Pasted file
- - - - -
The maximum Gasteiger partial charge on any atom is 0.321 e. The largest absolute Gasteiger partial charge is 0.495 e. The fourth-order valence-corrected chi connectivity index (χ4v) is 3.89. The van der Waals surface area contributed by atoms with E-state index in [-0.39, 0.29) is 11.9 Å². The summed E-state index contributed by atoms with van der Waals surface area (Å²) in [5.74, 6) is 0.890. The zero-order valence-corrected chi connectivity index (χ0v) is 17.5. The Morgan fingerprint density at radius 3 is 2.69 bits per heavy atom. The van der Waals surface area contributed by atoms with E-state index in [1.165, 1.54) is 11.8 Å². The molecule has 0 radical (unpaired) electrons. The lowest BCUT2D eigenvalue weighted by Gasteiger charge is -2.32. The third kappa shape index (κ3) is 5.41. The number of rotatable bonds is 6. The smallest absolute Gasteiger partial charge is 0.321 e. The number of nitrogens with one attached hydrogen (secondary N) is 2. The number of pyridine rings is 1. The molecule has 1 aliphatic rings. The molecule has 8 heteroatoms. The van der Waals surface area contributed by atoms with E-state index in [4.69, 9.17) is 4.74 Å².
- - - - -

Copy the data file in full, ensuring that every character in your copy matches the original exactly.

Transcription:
The maximum Gasteiger partial charge on any atom is 0.321 e. The largest absolute Gasteiger partial charge is 0.495 e. The fourth-order valence-corrected chi connectivity index (χ4v) is 3.89. The van der Waals surface area contributed by atoms with E-state index in [-0.39, 0.29) is 11.9 Å². The summed E-state index contributed by atoms with van der Waals surface area (Å²) in [5.74, 6) is 0.890. The zero-order valence-corrected chi connectivity index (χ0v) is 17.5. The Morgan fingerprint density at radius 3 is 2.69 bits per heavy atom. The van der Waals surface area contributed by atoms with E-state index in [1.165, 1.54) is 11.8 Å². The molecule has 0 radical (unpaired) electrons. The lowest BCUT2D eigenvalue weighted by Gasteiger charge is -2.32. The third kappa shape index (κ3) is 5.41. The number of rotatable bonds is 6. The smallest absolute Gasteiger partial charge is 0.321 e. The number of nitrogens with one attached hydrogen (secondary N) is 2. The number of pyridine rings is 1. The molecule has 1 aliphatic rings. The molecule has 8 heteroatoms. The van der Waals surface area contributed by atoms with E-state index in [4.69, 9.17) is 4.74 Å².